Marco DeGrazia of Tenuta delle Terre Nere

Marco DeGrazia of Tenuta delle Terre Nere

Those differences are readily apparent in the tasting room of Terre Nere. Under a frescoed ceiling vault, with the bleeps and whirs of his daughter’s computer game in the background, De Grazia lines up a squadron of bottles. Of all Etna wines, the one you’re likeliest to find in U.S. shops is Terre Nere’s basic Etna Rosso. Terre Nere is the largest winery around, and half its total production of 180,000 bottles goes into this label. Fortunately, it’s a lip-smacking introduction to nerello mascalese, offering generous red fruit, an ethereal texture, and an easy-on-the-wallet price of $20.

The rarer cru (7,000 bottles each) each speak in distinct voices. Santo Spirito, grown on volcanic ash, is the most friendly and accessible (“I call it the Ava Gardner: lots of curves,” says De Grazia. “Luminous, but with structure.”) Calderara Sottana, coming from the appellation’s rockiest soil, is more brooding. (“It’s never floral, even when young, but goes towards tobacco and spices. It fans out in a million directions and is the most profound of my wines.”) Guardiola, from the winery’s highest vineyard, is focused and intense. (“Monolithic, like a zoom lens.”) And so it goes, the soil distinctions compounded by vintage variations. Initially when De Grazia would buy another vineyard and add another cru, his importers would grumble. “They’d say: ‘Not another one!’ ” he recalls with a laugh. “Now they’re happy.”

It doesn’t take a degree in geology to see the infinite variety of volcanic soil. Just take a hike up any Etna lava field. (There are plenty. In the past five years alone, this hyperactive volcano has erupted 44 times.) I trekked up the 2002 eruption with a naturalist guide from Etna People and saw every imaginable shape and density of lava: airy black pumice, red oxidized magma, spiky high-viscosity rocks, water-smooth low-viscosity flows, vast craters lined up like buttons. We felt earth still warm to the touch. We ran down dunes of black pumice, as soft as Sahara sand. And all this was from a single eruption. Factor in age, and the variations between lava spills multiply, as pioneer plants take root after a century then others slowly follow, creating organic matter and arable soil.

Volcanic soil is just one field of investigation for Etna winemakers. How to mature the wine is the other huge question. Though Etna has a long tradition of winemaking, it was sold in bulk until 15 years ago. “Which means the whole area doesn’t have a tradition of aging the wine,” says Planeta’s Tóth. “That, for me, is a very curious point. What to use?” Large oak cask versus small French barrique, stainless steel versus cement tank: Every combo is being tested. “We’re very good friends with Giuseppe Russo and Alberto Graci [of Azienda Agricola Graci, another rising star],” says Tóth, “and we’re tasting a lot together, trying to figure out what would be the right thing for nerello mascalese.” For her part, Tóth is leaning towards a less-is-more approach, aging the major part of nerello in large 36-hectoliter casks and another part in stainless steel tanks (“for freshness”). She’s also experimenting with old-style basket presses, sorting tables, and extending hang time before harvest.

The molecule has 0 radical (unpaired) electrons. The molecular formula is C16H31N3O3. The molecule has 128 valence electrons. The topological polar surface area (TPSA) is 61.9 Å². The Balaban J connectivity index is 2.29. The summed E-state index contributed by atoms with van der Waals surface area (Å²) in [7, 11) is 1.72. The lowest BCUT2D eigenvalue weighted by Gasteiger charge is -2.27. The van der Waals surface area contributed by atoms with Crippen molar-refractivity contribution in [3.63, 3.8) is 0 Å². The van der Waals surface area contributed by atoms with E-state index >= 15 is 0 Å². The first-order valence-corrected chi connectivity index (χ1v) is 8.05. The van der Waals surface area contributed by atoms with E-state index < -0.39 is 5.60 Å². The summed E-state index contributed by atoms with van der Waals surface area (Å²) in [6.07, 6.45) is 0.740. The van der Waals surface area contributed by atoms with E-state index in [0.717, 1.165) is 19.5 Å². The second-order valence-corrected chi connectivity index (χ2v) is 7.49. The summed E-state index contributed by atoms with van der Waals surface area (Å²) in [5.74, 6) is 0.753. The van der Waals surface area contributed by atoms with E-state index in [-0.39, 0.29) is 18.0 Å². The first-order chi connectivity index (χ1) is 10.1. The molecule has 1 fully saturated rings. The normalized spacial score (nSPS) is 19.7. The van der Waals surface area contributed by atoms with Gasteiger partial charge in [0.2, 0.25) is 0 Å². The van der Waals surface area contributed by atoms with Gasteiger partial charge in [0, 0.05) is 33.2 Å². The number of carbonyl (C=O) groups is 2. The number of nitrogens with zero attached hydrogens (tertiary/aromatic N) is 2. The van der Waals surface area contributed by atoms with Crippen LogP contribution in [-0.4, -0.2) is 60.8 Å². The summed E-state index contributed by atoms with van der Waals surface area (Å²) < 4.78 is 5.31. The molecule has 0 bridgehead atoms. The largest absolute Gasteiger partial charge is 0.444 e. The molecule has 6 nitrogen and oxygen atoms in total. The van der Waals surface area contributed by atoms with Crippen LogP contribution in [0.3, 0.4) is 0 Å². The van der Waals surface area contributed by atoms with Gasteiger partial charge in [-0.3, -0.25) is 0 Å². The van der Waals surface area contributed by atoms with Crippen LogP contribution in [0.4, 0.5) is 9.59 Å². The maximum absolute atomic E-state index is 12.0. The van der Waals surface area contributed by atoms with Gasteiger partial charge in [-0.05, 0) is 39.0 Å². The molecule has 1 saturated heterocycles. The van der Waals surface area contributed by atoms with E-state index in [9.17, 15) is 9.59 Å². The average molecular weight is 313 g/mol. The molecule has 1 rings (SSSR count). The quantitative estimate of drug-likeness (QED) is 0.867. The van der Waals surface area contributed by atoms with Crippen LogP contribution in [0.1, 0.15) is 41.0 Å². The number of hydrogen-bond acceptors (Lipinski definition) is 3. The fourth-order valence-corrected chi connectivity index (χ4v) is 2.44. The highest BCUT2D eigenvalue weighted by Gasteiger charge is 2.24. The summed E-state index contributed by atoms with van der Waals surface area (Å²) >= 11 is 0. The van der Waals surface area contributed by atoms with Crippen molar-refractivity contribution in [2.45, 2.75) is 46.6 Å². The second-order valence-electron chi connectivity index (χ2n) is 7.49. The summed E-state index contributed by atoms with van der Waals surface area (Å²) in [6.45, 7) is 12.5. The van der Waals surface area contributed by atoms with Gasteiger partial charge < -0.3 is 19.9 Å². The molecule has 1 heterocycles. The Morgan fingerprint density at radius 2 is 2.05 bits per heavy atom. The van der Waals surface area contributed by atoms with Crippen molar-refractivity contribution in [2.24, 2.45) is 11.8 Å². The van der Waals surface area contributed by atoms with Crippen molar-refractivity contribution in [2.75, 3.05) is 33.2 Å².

“We’re still at the first steps for premium wine,” says Tóth, voicing an oft-heard refrain. “We still have a lot a work to do—everybody in the area. It’s not enough to have six, seven, eight producers who are making some top wines. Everybody has to cooperate to elevate the general quality of the wines. And that’s much slower work.

A view of Castiglione di Sicilia, in the heart of wine country on Etna

A view of Castiglione di Sicilia, in the heart of wine country on Etna

That cooperation is happening. Dialog is constant between friends, of course. But more formalized confabs are happening, too. Foremost among them is the Contrade dell’ Etna, an annual gathering where winemakers fraternize and taste each other’s wines. Launched in 2008 by Franchetti, it has since outgrown his Passopisciaro winery and in 2013 moved to Graci’s more spacious quarters, where some 3,000 press and wine enthusiasts showed up.

Undoubtedly, Etna’s time has come. According to the Etna DOC consortium, the number of estates bottling wine in 2002 “could be counted on one hand.” By 2012, there were 80. Today, there’s more than 100.

Only a fraction are on the market, however. “Two-thirds of the wines right now are hobbies,” De Grazia points out. “They make a few thousand bottles and probably won’t exist in the next four to five years. But there’s going to be more coming in. If you have a half a dozen or 10 producers who make premium wine, there’s a snowball effect.”

Already, established Sicilian wineries like Planeta, Tasca d’Almerita, and Cusumano have set down stakes. New entrepreneurs from Catania and beyond are currently building cellars. Abandoned vineyards are being reclaimed.

Mount Etna, long associated with destruction, is having a moment of rebirth. For wine lovers, that’s something to celebrate, Etna Rosso in hand. 

Published in the May/June 2015 issue of Tastes of Italia magazine.